At this moment in time when it comes to politics, nothing is believed and everything is debated, but women are able to seize the moment and lead conversations about sexual assault. But are women supported and respected enough to become whistleblowers on issues other than sexual assault?

I sincerely hope that women are not being recognized as whistleblowers now because they are seen as ‘experts’ in the area of sexual assault and harassment. It is an unfortunate, common experience for many women, as recently validated by the #MeToo phenomenon.

But where do we go from here? Will we believe women about corporate fraud? About government corruption? Who will we believe and why? More importantly, perhaps, will female whistleblowers believe long term in the media and the public to support them?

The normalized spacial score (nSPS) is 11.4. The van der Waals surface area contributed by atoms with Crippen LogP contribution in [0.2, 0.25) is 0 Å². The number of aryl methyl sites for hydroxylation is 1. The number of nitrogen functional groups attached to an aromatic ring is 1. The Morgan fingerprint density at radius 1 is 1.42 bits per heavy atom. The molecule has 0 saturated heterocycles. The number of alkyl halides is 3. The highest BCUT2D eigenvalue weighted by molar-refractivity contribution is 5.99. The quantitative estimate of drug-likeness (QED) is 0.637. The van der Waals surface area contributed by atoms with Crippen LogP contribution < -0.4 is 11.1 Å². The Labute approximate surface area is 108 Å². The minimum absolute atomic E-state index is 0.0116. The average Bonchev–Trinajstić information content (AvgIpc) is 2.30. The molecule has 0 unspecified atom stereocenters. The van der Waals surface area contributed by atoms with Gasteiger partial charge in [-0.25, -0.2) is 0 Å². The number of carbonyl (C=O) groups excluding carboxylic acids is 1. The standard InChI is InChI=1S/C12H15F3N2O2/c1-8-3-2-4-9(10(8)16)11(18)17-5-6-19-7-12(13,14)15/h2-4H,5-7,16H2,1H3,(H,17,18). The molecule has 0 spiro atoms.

According to Transparency International, an independent international whistleblowing advocacy and support organization, trust in the US government is decreasing. 7 in 10 people do not believe the government is fighting corruption.  This suggests it is unlikely that women – or men, for that matter – will trust whistleblowing laws or the government’s handling of whistleblower complaints.

Therefore, those with conviction to become a whistleblower will be more likely to go to the media. A new report by The Poynter Institute suggests public trust in media is increasing, but trust is highly correlated with partisanship. Republicans and supporters of President Trump are more likely to believe the media is dishonest.

In this sense, I’m hopeful that the media’s coverage and careful reporting on sexual assault whistleblowers can transcend politics and help further restore media trust so that more women will feel comfortable confiding in journalists, and believe that their stories can effect change.